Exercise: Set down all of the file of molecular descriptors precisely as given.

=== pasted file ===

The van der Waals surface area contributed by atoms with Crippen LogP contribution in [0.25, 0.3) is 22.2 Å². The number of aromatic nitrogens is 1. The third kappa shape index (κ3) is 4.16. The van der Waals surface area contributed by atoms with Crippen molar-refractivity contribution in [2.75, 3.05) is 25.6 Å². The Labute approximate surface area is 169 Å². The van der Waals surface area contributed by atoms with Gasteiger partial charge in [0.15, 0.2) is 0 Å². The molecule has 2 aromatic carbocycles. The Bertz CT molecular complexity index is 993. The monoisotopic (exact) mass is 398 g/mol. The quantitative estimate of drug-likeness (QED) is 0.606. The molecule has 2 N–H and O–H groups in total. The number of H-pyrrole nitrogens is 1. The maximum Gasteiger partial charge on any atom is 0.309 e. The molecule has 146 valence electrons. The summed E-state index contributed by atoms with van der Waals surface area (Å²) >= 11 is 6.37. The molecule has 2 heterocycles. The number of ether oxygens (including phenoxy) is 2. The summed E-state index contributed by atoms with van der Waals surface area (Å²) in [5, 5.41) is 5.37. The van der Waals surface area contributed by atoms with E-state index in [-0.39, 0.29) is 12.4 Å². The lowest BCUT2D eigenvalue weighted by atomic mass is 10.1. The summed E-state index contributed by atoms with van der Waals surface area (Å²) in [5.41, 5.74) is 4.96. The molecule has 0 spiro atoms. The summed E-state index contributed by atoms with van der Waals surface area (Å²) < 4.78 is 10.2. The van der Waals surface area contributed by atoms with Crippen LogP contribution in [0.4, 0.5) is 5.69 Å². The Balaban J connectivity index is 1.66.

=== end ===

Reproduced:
The van der Waals surface area contributed by atoms with Crippen LogP contribution in [0.25, 0.3) is 22.2 Å². The number of aromatic nitrogens is 1. The third kappa shape index (κ3) is 4.16. The van der Waals surface area contributed by atoms with Crippen molar-refractivity contribution in [2.75, 3.05) is 25.6 Å². The Labute approximate surface area is 169 Å². The van der Waals surface area contributed by atoms with Gasteiger partial charge in [0.15, 0.2) is 0 Å². The molecule has 2 aromatic carbocycles. The Bertz CT molecular complexity index is 993. The monoisotopic (exact) mass is 398 g/mol. The quantitative estimate of drug-likeness (QED) is 0.606. The molecule has 2 N–H and O–H groups in total. The number of H-pyrrole nitrogens is 1. The maximum Gasteiger partial charge on any atom is 0.309 e. The molecule has 146 valence electrons. The summed E-state index contributed by atoms with van der Waals surface area (Å²) >= 11 is 6.37. The molecule has 2 heterocycles. The number of ether oxygens (including phenoxy) is 2. The summed E-state index contributed by atoms with van der Waals surface area (Å²) in [5, 5.41) is 5.37. The van der Waals surface area contributed by atoms with E-state index in [-0.39, 0.29) is 12.4 Å². The lowest BCUT2D eigenvalue weighted by atomic mass is 10.1. The summed E-state index contributed by atoms with van der Waals surface area (Å²) in [5.41, 5.74) is 4.96. The molecule has 0 spiro atoms. The summed E-state index contributed by atoms with van der Waals surface area (Å²) < 4.78 is 10.2. The van der Waals surface area contributed by atoms with Crippen LogP contribution in [0.4, 0.5) is 5.69 Å². The Balaban J connectivity index is 1.66.